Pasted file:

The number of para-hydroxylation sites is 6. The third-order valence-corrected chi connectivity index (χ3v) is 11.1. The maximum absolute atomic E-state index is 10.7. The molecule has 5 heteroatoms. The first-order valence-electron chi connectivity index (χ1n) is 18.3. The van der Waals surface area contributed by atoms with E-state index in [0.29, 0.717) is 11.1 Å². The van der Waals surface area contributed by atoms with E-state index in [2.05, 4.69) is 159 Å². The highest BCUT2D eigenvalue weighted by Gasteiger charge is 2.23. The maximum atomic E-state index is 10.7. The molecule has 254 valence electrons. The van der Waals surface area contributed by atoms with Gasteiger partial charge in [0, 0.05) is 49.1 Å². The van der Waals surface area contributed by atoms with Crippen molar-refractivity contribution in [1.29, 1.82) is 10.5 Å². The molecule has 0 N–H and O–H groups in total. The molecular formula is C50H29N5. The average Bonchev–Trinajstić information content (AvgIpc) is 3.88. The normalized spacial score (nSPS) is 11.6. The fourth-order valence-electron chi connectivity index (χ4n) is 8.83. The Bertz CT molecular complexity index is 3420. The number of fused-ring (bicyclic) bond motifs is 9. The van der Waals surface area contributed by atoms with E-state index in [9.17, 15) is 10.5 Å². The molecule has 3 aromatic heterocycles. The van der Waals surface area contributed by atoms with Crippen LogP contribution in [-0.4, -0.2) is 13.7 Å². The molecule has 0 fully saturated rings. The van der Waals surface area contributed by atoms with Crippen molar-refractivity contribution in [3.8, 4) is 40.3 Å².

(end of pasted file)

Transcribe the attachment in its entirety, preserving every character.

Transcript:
The number of para-hydroxylation sites is 6. The third-order valence-corrected chi connectivity index (χ3v) is 11.1. The maximum absolute atomic E-state index is 10.7. The molecule has 5 heteroatoms. The first-order valence-electron chi connectivity index (χ1n) is 18.3. The van der Waals surface area contributed by atoms with E-state index in [0.29, 0.717) is 11.1 Å². The van der Waals surface area contributed by atoms with E-state index in [2.05, 4.69) is 159 Å². The highest BCUT2D eigenvalue weighted by Gasteiger charge is 2.23. The maximum atomic E-state index is 10.7. The molecule has 254 valence electrons. The van der Waals surface area contributed by atoms with Gasteiger partial charge in [0, 0.05) is 49.1 Å². The van der Waals surface area contributed by atoms with Crippen molar-refractivity contribution in [1.29, 1.82) is 10.5 Å². The molecule has 0 N–H and O–H groups in total. The molecular formula is C50H29N5. The average Bonchev–Trinajstić information content (AvgIpc) is 3.88. The normalized spacial score (nSPS) is 11.6. The fourth-order valence-electron chi connectivity index (χ4n) is 8.83. The Bertz CT molecular complexity index is 3420. The number of fused-ring (bicyclic) bond motifs is 9. The van der Waals surface area contributed by atoms with E-state index in [9.17, 15) is 10.5 Å². The molecule has 3 aromatic heterocycles. The van der Waals surface area contributed by atoms with Crippen LogP contribution in [-0.4, -0.2) is 13.7 Å². The molecule has 0 fully saturated rings. The van der Waals surface area contributed by atoms with Crippen molar-refractivity contribution in [3.8, 4) is 40.3 Å².